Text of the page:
Medicare’s Overspending Habits

This really burns me up.

Today’s New York Times is running an article called, “Oxygen Suppliers Fight to Keep a Medicare Boon.” The title is somewhat obtuse as it obscures the underlying bad habits of Medicare and their frequent overpayment for everything from oxygen equipment to walking canes.

Despite enormous buying power, Medicare pays far more. Rather than buy oxygen equipment outright, Medicare rents it for 36 months before patients take ownership[…].


Medicare spends billions of dollars each year on products and services that are available at far lower prices from retail pharmacies and online stores, according to an analysis of federal data by The New York Times. The government agency has paid above-market costs for dozens of items, a comparison of Medicare figures with retail catalogs finds.

[L]ast year Medicare spent more than $21 million on pumps to help older and disabled men attain erections, paying about $450 for the same device that is available online for as little as $108. Even for a simple walking cane, which can be purchased online for about $11, the government pays $20, according to government data.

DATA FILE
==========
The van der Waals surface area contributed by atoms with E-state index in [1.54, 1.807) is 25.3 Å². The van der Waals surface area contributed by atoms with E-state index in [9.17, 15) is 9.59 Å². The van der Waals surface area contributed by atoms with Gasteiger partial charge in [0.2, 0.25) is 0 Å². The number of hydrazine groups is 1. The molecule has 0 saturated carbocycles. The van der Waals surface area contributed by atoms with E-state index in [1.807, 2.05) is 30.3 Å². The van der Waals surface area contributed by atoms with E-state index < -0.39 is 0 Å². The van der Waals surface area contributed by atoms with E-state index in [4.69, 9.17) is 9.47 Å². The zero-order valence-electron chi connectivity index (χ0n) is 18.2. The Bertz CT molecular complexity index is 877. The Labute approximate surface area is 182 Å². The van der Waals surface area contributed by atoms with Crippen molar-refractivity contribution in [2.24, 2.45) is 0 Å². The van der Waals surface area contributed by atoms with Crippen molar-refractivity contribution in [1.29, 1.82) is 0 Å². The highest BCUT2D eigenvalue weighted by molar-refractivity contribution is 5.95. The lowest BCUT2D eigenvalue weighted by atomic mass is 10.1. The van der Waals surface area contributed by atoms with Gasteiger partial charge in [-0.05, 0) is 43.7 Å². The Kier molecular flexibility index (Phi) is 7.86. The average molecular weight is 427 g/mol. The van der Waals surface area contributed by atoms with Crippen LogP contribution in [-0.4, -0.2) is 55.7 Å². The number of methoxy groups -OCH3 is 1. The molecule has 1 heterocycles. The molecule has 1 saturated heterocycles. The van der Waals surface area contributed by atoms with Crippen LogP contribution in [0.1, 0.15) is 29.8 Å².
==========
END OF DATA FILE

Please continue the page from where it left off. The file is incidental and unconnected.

And as if this isn’t bad enough:

But when officials and politicians have tried to cut these costs, they have often encountered a powerful foe: the companies that sell these devices, who ask their elderly customers to serve, in effect, as unpaid lobbyists, calling and writing to their representatives in Congress, protesting at rallies, and even participating in political attacks against individual lawmakers who take on the issue.

So first they mislead the elderly who need these services by telling them that the government is going to wholly do away with these benefits rather than just fix them (which is patently untrue) and then they recruit the same group of people to work for free to perpetuate the very system that is harming them by its inefficiency. Outrageous.

The worst lobbying offenders are:


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